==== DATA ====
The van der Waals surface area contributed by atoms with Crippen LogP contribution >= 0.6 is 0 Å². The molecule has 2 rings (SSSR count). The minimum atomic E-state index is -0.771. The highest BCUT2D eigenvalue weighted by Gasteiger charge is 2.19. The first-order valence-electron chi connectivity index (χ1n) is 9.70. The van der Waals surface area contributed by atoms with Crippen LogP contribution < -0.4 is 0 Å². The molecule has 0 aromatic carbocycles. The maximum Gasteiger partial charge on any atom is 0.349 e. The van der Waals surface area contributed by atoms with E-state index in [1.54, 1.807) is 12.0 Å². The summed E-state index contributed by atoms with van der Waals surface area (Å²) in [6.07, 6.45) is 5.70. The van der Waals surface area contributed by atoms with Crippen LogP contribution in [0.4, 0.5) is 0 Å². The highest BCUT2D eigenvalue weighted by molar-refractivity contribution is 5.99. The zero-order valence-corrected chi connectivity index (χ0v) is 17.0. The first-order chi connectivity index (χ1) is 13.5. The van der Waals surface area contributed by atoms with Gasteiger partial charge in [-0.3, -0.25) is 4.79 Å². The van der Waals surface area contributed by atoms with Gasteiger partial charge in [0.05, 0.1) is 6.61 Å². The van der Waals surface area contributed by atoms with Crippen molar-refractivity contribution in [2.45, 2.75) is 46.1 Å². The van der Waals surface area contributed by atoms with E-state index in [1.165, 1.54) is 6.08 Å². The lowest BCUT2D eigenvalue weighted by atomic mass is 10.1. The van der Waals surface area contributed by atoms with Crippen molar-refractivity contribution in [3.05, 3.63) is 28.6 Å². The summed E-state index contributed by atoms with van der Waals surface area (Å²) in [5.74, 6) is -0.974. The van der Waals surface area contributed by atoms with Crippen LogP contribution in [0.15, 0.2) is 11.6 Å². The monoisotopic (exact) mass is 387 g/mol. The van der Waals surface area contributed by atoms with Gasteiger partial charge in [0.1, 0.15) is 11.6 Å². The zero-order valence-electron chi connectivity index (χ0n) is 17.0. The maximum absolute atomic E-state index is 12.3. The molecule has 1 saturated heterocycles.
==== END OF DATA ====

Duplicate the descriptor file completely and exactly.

The van der Waals surface area contributed by atoms with Crippen LogP contribution >= 0.6 is 0 Å². The molecule has 2 rings (SSSR count). The minimum atomic E-state index is -0.771. The highest BCUT2D eigenvalue weighted by Gasteiger charge is 2.19. The first-order valence-electron chi connectivity index (χ1n) is 9.70. The van der Waals surface area contributed by atoms with Crippen LogP contribution < -0.4 is 0 Å². The molecule has 0 aromatic carbocycles. The maximum Gasteiger partial charge on any atom is 0.349 e. The van der Waals surface area contributed by atoms with E-state index in [1.54, 1.807) is 12.0 Å². The summed E-state index contributed by atoms with van der Waals surface area (Å²) in [6.07, 6.45) is 5.70. The van der Waals surface area contributed by atoms with Crippen LogP contribution in [0.4, 0.5) is 0 Å². The highest BCUT2D eigenvalue weighted by molar-refractivity contribution is 5.99. The zero-order valence-corrected chi connectivity index (χ0v) is 17.0. The first-order chi connectivity index (χ1) is 13.5. The van der Waals surface area contributed by atoms with Gasteiger partial charge in [-0.3, -0.25) is 4.79 Å². The van der Waals surface area contributed by atoms with Gasteiger partial charge in [0.05, 0.1) is 6.61 Å². The van der Waals surface area contributed by atoms with Crippen molar-refractivity contribution in [2.45, 2.75) is 46.1 Å². The van der Waals surface area contributed by atoms with E-state index in [1.165, 1.54) is 6.08 Å². The lowest BCUT2D eigenvalue weighted by atomic mass is 10.1. The van der Waals surface area contributed by atoms with Crippen molar-refractivity contribution in [3.05, 3.63) is 28.6 Å². The summed E-state index contributed by atoms with van der Waals surface area (Å²) in [5.74, 6) is -0.974. The van der Waals surface area contributed by atoms with Crippen LogP contribution in [0.15, 0.2) is 11.6 Å². The monoisotopic (exact) mass is 387 g/mol. The van der Waals surface area contributed by atoms with Gasteiger partial charge in [0.1, 0.15) is 11.6 Å². The zero-order valence-electron chi connectivity index (χ0n) is 17.0. The maximum absolute atomic E-state index is 12.3. The molecule has 1 saturated heterocycles.